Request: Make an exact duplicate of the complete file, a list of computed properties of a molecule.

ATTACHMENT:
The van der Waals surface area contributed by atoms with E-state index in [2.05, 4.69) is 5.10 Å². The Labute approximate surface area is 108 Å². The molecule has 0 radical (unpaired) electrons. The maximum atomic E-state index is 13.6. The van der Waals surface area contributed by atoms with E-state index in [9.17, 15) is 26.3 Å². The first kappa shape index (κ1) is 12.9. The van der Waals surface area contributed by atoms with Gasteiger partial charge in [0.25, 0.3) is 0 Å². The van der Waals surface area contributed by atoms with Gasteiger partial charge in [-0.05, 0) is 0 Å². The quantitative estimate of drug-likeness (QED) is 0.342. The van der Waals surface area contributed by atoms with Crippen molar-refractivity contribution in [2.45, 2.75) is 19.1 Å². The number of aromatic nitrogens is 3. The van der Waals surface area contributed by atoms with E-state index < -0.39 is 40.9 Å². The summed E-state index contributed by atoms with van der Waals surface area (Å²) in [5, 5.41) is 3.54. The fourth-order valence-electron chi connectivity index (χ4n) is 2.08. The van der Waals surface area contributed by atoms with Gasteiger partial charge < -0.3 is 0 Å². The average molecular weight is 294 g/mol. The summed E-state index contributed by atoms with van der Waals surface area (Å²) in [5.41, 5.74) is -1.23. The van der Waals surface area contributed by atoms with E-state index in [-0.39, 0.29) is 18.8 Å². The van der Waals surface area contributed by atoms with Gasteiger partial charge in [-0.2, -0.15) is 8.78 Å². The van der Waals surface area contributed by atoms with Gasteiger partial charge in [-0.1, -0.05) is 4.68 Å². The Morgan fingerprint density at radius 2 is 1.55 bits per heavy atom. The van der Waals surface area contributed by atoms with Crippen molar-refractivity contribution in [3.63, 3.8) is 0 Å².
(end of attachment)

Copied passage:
The van der Waals surface area contributed by atoms with E-state index in [2.05, 4.69) is 5.10 Å². The Labute approximate surface area is 108 Å². The molecule has 0 radical (unpaired) electrons. The maximum atomic E-state index is 13.6. The van der Waals surface area contributed by atoms with E-state index in [9.17, 15) is 26.3 Å². The first kappa shape index (κ1) is 12.9. The van der Waals surface area contributed by atoms with Gasteiger partial charge in [0.25, 0.3) is 0 Å². The van der Waals surface area contributed by atoms with Gasteiger partial charge in [-0.05, 0) is 0 Å². The quantitative estimate of drug-likeness (QED) is 0.342. The van der Waals surface area contributed by atoms with Crippen molar-refractivity contribution in [2.45, 2.75) is 19.1 Å². The number of aromatic nitrogens is 3. The van der Waals surface area contributed by atoms with E-state index < -0.39 is 40.9 Å². The summed E-state index contributed by atoms with van der Waals surface area (Å²) in [5, 5.41) is 3.54. The fourth-order valence-electron chi connectivity index (χ4n) is 2.08. The van der Waals surface area contributed by atoms with Gasteiger partial charge < -0.3 is 0 Å². The average molecular weight is 294 g/mol. The summed E-state index contributed by atoms with van der Waals surface area (Å²) in [5.41, 5.74) is -1.23. The van der Waals surface area contributed by atoms with E-state index in [-0.39, 0.29) is 18.8 Å². The van der Waals surface area contributed by atoms with Gasteiger partial charge in [-0.2, -0.15) is 8.78 Å². The van der Waals surface area contributed by atoms with Gasteiger partial charge in [-0.1, -0.05) is 4.68 Å². The Morgan fingerprint density at radius 2 is 1.55 bits per heavy atom. The van der Waals surface area contributed by atoms with Crippen molar-refractivity contribution in [3.63, 3.8) is 0 Å².